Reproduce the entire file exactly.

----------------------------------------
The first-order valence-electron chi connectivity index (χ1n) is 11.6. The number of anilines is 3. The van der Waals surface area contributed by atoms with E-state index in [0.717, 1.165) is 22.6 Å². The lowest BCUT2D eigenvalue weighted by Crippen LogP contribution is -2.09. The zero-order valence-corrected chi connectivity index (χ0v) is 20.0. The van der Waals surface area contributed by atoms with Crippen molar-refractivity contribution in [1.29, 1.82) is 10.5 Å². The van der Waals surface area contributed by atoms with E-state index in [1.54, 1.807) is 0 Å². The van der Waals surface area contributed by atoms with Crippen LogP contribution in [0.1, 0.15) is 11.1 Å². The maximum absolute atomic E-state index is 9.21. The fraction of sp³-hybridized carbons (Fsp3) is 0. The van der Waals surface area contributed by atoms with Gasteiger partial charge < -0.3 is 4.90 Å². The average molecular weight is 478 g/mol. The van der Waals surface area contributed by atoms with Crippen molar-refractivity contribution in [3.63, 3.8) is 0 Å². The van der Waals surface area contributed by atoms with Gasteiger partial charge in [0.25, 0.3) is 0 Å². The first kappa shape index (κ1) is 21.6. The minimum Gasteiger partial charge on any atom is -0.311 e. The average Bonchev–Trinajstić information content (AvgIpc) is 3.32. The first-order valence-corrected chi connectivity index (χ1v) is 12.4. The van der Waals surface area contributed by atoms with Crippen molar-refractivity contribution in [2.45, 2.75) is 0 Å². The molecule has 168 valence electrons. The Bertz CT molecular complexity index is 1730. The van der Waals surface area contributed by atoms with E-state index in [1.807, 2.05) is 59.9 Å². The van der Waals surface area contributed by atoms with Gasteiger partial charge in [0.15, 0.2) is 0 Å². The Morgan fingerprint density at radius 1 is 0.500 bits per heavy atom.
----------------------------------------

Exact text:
The first-order valence-electron chi connectivity index (χ1n) is 11.6. The number of anilines is 3. The van der Waals surface area contributed by atoms with E-state index in [0.717, 1.165) is 22.6 Å². The lowest BCUT2D eigenvalue weighted by Crippen LogP contribution is -2.09. The zero-order valence-corrected chi connectivity index (χ0v) is 20.0. The van der Waals surface area contributed by atoms with Crippen molar-refractivity contribution in [1.29, 1.82) is 10.5 Å². The van der Waals surface area contributed by atoms with E-state index in [1.54, 1.807) is 0 Å². The van der Waals surface area contributed by atoms with Crippen LogP contribution in [0.1, 0.15) is 11.1 Å². The maximum absolute atomic E-state index is 9.21. The fraction of sp³-hybridized carbons (Fsp3) is 0. The van der Waals surface area contributed by atoms with Gasteiger partial charge < -0.3 is 4.90 Å². The average molecular weight is 478 g/mol. The van der Waals surface area contributed by atoms with Crippen molar-refractivity contribution in [3.63, 3.8) is 0 Å². The van der Waals surface area contributed by atoms with Gasteiger partial charge in [0.25, 0.3) is 0 Å². The first kappa shape index (κ1) is 21.6. The minimum Gasteiger partial charge on any atom is -0.311 e. The average Bonchev–Trinajstić information content (AvgIpc) is 3.32. The first-order valence-corrected chi connectivity index (χ1v) is 12.4. The van der Waals surface area contributed by atoms with Crippen molar-refractivity contribution in [2.45, 2.75) is 0 Å². The molecule has 168 valence electrons. The Bertz CT molecular complexity index is 1730. The van der Waals surface area contributed by atoms with E-state index in [1.807, 2.05) is 59.9 Å². The van der Waals surface area contributed by atoms with Gasteiger partial charge in [0.15, 0.2) is 0 Å². The Morgan fingerprint density at radius 1 is 0.500 bits per heavy atom.